The Journal of Arthroplasty , Volume 34 , Issue 3 , 522 - 526

Total Hip Arthroplasty in Human Immunodeficiency Virus–Positive Patients: A Concise Follow-Up at 10 to 14 Years

Novikov, David et al.


Advancements in the management of human immunodeficiency virus (HIV) now permit HIV-positive patients to have longer life spans, increasing their cumulative risk of developing an advanced degenerative joint disease, necessitating total hip arthroplasty (THA). The purpose of this study was to provide an extended follow-up on a previously published study on a cohort of HIV-positive THA recipients in an effort to confirm the safety and longevity of THA in this population.


This study is a follow-up on a previous study comprised of 41 hips in 31 HIV-positive THA recipients. At this follow-up, 5 patients from the original cohort required contralateral THA. Postoperative complications were recorded up to the patient’s last follow-up date. A survivorship analysis was performed using the Kaplan-Meier method with revision THA as the end point.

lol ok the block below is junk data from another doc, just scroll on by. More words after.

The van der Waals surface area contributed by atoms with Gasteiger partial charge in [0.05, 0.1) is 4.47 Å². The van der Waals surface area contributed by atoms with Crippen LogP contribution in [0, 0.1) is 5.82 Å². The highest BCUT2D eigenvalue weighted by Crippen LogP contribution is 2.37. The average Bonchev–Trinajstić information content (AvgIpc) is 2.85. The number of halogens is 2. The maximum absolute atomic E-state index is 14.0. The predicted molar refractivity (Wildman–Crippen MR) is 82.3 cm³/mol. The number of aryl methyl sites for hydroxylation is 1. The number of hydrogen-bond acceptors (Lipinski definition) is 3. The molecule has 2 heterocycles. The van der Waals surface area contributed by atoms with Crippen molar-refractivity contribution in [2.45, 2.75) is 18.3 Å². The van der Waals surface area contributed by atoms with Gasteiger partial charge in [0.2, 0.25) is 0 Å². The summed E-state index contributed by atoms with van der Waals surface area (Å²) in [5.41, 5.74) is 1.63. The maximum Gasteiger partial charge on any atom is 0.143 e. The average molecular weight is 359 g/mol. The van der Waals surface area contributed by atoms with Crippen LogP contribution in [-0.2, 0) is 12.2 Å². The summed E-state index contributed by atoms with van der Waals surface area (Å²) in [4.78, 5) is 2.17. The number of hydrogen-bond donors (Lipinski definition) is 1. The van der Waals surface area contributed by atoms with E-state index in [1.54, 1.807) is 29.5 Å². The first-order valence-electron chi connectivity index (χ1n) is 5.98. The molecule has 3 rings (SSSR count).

Since the last report, 2 additional hips were revised (one for aseptic loosening and one for a periprosthetic fracture), and 5 patients underwent contralateral THA. This resulted in a total of 5 (13.8%) hips requiring revision THA at the latest follow-up. The mean follow-up interval for the original cohort and for the contralateral 5 hips was 78.9 ± 50.2 months and 54.6 ± 45.3 months, respectively. Kaplan-Meier survivorship analysis with revision THA for any reason as the end point demonstrated survivorship of 93% (2 years), 90% (5 years), and 81% (10 and 14 years) after primary THA, respectively.


Our study suggests that it is possible to achieve a low incidence of postoperative infection in HIV-positive THA recipients. In addition, our study demonstrates that non-hemophiliac HIV-positive patients have comparable revision rates to previously published reports on HIV-negative patients of similar age, underscoring the clinical efficacy of highly active antiretroviral therapy.

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